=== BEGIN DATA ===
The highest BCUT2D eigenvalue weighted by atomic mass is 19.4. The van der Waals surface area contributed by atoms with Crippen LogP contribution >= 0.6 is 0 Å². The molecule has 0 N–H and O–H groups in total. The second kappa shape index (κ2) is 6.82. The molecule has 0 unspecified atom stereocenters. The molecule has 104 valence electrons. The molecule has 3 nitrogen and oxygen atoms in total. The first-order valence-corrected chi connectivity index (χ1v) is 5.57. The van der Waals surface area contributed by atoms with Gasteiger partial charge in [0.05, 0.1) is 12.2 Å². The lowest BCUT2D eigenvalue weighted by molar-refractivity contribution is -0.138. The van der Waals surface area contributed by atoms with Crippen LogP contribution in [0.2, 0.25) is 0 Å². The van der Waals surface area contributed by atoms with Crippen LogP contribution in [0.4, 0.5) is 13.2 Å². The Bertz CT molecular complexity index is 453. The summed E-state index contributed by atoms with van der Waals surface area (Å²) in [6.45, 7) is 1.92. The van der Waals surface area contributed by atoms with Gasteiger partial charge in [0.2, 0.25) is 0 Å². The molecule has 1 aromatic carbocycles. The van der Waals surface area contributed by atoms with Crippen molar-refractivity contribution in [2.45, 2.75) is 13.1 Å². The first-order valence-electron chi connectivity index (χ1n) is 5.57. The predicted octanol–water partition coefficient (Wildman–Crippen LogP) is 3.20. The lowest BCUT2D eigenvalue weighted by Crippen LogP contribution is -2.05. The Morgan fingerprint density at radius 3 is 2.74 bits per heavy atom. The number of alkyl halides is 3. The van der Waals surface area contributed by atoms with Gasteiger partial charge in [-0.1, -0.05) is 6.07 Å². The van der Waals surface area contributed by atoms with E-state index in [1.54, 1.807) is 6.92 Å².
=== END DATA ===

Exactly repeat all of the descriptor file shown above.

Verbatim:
The highest BCUT2D eigenvalue weighted by atomic mass is 19.4. The van der Waals surface area contributed by atoms with Crippen LogP contribution >= 0.6 is 0 Å². The molecule has 0 N–H and O–H groups in total. The second kappa shape index (κ2) is 6.82. The molecule has 0 unspecified atom stereocenters. The molecule has 104 valence electrons. The molecule has 3 nitrogen and oxygen atoms in total. The first-order valence-corrected chi connectivity index (χ1v) is 5.57. The van der Waals surface area contributed by atoms with Gasteiger partial charge in [0.05, 0.1) is 12.2 Å². The lowest BCUT2D eigenvalue weighted by molar-refractivity contribution is -0.138. The van der Waals surface area contributed by atoms with Crippen LogP contribution in [0.2, 0.25) is 0 Å². The van der Waals surface area contributed by atoms with Crippen LogP contribution in [0.4, 0.5) is 13.2 Å². The Bertz CT molecular complexity index is 453. The summed E-state index contributed by atoms with van der Waals surface area (Å²) in [6.45, 7) is 1.92. The van der Waals surface area contributed by atoms with Gasteiger partial charge in [0.2, 0.25) is 0 Å². The molecule has 1 aromatic carbocycles. The van der Waals surface area contributed by atoms with Crippen molar-refractivity contribution in [2.45, 2.75) is 13.1 Å². The first-order valence-electron chi connectivity index (χ1n) is 5.57. The predicted octanol–water partition coefficient (Wildman–Crippen LogP) is 3.20. The lowest BCUT2D eigenvalue weighted by Crippen LogP contribution is -2.05. The Morgan fingerprint density at radius 3 is 2.74 bits per heavy atom. The number of alkyl halides is 3. The van der Waals surface area contributed by atoms with Gasteiger partial charge in [-0.1, -0.05) is 6.07 Å². The van der Waals surface area contributed by atoms with E-state index in [1.54, 1.807) is 6.92 Å².